In India, before Buddhism, conflicting and contradictory views prevailed as to the precise mode of action of Karma; and we find this confusion reflected in Buddhist theory.
In the Buddhist adaptation of this theory no soul, no consciousness, no memory, goes over from one body to the other.
And the Buddhist adaptation of it, avoiding some of the difficulties common to it and to the allied European theories of fate and predestination, tries to explain the weight of the universe in its action on the individual, the heavy hand of the immeasurable past we cannot escape, the close connexion between all forms of life, and the mysteries of inherited character.
For as the Arahat had conquered the cravings that were supposed to produce the new body, his actions were no longer Karma, but only Kiriya, that led to no rebirth.4 Another point of Buddhist teaching adopted from previous belief was the practice of ecstatic meditation.
It is clear from the Dialogues, and other of the most ancient Buddhist records, 5 that the belief was in full force when Buddhism arose, and that the practice was followed by the Buddha's teachers.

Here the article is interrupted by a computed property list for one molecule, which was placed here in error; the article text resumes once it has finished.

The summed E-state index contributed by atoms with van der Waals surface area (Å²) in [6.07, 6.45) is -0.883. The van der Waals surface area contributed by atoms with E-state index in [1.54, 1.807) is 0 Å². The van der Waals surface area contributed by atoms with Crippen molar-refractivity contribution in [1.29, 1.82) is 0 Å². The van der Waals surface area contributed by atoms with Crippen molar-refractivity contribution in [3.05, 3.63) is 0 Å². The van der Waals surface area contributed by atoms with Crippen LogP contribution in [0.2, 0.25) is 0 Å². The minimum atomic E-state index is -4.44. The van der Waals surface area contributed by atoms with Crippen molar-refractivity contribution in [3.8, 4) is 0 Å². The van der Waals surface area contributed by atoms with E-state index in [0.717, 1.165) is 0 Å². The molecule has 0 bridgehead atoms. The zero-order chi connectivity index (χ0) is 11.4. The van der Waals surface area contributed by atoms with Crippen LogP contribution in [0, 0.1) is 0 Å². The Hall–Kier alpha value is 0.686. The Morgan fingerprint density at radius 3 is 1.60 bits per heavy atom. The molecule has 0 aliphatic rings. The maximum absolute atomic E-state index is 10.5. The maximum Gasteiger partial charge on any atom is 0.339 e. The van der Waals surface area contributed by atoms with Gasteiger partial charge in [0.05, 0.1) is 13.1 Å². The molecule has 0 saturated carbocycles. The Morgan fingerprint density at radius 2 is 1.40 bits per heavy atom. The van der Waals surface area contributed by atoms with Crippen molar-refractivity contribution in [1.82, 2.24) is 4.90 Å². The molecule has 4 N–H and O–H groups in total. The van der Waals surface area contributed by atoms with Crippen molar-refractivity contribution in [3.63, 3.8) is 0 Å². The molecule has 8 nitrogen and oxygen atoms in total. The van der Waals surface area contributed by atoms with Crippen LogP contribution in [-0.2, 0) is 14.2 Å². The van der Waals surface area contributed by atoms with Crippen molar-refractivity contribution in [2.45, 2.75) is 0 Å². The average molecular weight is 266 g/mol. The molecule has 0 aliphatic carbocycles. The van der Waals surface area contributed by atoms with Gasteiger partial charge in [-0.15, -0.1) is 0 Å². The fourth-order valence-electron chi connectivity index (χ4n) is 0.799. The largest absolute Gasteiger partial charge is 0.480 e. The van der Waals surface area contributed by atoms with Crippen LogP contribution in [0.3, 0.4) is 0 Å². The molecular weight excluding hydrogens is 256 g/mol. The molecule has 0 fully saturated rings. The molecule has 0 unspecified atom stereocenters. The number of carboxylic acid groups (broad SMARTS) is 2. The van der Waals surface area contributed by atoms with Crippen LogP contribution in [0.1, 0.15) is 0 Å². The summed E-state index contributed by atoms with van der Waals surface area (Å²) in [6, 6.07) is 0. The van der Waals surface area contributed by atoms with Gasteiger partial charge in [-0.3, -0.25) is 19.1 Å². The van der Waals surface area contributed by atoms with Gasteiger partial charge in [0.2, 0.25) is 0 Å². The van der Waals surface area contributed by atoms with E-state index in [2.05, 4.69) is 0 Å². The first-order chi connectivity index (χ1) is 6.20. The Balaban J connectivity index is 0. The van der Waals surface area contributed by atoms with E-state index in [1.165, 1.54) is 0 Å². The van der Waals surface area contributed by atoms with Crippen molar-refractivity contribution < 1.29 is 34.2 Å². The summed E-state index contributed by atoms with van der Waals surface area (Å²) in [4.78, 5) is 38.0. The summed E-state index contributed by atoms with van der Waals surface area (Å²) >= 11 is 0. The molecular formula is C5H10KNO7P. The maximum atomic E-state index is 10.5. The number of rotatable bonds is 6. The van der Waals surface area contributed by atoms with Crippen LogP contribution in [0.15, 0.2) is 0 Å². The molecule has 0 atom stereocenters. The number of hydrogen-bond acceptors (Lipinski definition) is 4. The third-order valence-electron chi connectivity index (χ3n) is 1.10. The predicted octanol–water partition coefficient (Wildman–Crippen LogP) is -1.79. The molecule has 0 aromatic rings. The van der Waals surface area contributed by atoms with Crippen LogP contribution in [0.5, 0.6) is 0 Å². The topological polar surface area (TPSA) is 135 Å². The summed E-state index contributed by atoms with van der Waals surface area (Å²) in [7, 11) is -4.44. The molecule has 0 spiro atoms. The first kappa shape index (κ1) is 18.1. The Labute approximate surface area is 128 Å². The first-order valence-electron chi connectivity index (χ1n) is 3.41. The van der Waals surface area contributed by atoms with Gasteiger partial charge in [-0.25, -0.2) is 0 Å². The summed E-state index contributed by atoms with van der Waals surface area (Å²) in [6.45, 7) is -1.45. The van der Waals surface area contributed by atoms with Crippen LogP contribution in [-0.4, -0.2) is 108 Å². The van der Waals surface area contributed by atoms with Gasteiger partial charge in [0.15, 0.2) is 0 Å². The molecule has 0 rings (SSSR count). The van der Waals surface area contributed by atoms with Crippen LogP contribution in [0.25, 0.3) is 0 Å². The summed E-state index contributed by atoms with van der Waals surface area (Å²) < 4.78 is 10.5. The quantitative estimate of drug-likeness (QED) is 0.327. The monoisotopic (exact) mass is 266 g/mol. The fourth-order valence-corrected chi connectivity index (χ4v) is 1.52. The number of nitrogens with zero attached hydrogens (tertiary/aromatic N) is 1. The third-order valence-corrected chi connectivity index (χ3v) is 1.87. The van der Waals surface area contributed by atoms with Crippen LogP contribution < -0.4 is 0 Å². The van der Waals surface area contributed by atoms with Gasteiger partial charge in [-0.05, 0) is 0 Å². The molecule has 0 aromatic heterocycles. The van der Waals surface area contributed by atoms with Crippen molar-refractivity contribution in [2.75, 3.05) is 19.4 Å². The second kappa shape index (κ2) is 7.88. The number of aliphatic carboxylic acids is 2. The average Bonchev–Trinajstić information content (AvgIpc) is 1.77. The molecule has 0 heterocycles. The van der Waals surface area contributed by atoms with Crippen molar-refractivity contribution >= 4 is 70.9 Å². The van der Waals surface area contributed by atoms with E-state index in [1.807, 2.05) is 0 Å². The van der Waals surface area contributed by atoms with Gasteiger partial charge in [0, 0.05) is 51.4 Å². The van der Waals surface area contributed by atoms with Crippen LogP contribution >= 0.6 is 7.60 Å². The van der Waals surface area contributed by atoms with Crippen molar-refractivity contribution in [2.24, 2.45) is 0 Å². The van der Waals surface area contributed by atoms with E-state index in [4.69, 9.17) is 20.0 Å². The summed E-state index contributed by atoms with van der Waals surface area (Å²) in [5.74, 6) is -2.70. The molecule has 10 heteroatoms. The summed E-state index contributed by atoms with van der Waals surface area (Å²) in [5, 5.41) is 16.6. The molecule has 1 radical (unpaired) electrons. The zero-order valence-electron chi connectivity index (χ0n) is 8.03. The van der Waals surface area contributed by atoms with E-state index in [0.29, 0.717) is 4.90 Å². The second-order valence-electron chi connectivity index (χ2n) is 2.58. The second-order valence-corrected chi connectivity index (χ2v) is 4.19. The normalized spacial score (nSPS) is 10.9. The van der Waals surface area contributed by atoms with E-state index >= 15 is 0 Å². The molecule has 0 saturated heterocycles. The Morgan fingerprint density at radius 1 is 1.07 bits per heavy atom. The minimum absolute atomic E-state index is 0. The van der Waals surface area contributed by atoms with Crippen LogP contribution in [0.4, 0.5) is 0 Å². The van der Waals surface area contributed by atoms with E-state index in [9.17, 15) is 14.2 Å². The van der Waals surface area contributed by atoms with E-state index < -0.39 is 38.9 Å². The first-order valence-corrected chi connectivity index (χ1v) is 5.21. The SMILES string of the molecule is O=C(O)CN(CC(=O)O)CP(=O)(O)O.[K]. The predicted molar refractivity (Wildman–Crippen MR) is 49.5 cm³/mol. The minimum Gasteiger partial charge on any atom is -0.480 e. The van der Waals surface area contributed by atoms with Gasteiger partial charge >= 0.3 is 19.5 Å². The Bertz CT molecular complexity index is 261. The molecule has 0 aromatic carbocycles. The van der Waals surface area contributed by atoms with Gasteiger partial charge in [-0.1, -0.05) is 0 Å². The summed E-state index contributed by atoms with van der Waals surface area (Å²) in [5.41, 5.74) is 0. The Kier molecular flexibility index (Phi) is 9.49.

It was quite impossible for him to ignore the question; and the practice was admitted as a part of the training of the Buddhist Bhikshu.
On the Buddhist side see Rhys Davids' Hibbert Lectures, pp. 73120, and Dahlke, Aufscitze rum Versteindnis des Buddhismus (Berlin, 1903), i.
Sanskrit was not used for any Buddhist works till long afterwards, and never used at all, so far as is known, for the canonical books.
In the first of these, called the Anguttara Nikaya, all those points of Buddhist doctrine capable of expression in classes are set out in order.
It was precisely as a help to memory that they were found so useful in the early Buddhist times, when the books were all learnt by heart, and had never as yet been written.
It is the longest book in the Buddhist Bible, and fills 1840 pages 8vo.
The next, and last, of these four collections contains again the whole, or nearly the whole, of the Buddhist doctrine; but arranged this time in order of subjects.